The pilot lands in Abu Dhabi as the first man to fly 40,000km around the world without fuel in a solar powered aircraft. How did he do it? The record breaker shared his training plans with Vision before his astonishing quest
Bertrand Piccard is a man with an impulse. He wanted to fly around the world. But, not wanting to make it too easy on himself, his ambition was to do it in a solar-powered plane, the Solar Impulse 2.
On Monday, July 25 as he touched down in Abu Dhabi with co-pilot André Borschberg and a large support crew he was the first to achieve this landmark in aviation history. Sceptics doubted his chances. There’s a lot that can go wrong 9,000 metres up, in an unpressurised cabin, flying an aircraft with no fuel; but Piccard – who comes from a family of adventurers – has form. In 1999, the Swiss aviator achieved a world first, by completing a non-stop circumnavigation of the earth, in a balloon, the Breitling Orbiter 3.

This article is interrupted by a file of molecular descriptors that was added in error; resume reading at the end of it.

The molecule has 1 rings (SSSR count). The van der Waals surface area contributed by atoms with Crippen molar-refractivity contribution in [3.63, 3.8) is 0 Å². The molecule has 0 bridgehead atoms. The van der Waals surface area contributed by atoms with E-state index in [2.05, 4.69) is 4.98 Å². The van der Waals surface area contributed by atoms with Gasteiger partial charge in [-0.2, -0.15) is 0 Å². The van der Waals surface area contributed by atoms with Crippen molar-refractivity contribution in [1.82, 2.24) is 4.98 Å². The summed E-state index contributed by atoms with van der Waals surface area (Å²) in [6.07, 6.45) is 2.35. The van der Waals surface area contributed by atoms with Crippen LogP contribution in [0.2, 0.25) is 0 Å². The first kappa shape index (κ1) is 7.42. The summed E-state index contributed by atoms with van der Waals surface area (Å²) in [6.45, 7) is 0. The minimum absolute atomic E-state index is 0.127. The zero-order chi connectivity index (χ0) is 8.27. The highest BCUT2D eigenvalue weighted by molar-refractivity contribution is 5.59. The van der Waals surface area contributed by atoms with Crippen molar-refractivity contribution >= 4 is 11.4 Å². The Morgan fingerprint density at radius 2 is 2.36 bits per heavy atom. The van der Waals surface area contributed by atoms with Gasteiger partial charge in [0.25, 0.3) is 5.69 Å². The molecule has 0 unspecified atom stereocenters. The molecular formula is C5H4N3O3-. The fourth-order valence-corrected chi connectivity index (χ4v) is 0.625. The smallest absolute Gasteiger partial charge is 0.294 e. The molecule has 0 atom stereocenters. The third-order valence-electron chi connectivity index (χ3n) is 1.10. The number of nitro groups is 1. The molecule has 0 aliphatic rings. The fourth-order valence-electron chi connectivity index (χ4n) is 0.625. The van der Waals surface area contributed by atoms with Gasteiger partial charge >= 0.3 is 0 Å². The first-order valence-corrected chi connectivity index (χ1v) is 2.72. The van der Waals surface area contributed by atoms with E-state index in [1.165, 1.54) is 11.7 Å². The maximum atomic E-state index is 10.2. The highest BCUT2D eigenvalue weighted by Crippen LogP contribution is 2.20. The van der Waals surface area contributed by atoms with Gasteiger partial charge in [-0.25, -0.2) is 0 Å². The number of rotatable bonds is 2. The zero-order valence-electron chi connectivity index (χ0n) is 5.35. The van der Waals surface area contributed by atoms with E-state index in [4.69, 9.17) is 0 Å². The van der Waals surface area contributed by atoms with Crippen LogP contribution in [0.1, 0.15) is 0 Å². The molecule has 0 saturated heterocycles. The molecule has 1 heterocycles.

We trained 72 hours in a row in a flight simulator and reached a steady level of alertness. We could have [kept going], sleeping two hours for every cycle of 24
Many other notable attempts had failed; Piccard and co-balloonist Brian Jones did not. The physical endurance and mental discipline needed to concentrate for weeks at a time, have not left him. Solar Impulse sounds like an adventure, an energy-drink stunt, but there’s more to it than that. It’s an endeavour to bring together science, exploration and inspiration, to achieve what was once deemed impossible.
It’s a philosophy that seems to be in his blood – Piccard is the third generation in a family of scientist-explorers. His grandfather Auguste Piccard was a noted physicist and explorer who ascended to record-breaking heights to measure cosmic rays, invented the bathyscaphe (an early submersible), and was the inspiration behind Professor Calculus in the Tintin adventures. Meanwhile, Bertrand’s father Jacques was a pioneering ecologist and one of the first oceanographers to visit the deepest parts of the ocean floor, the Mariana Trench.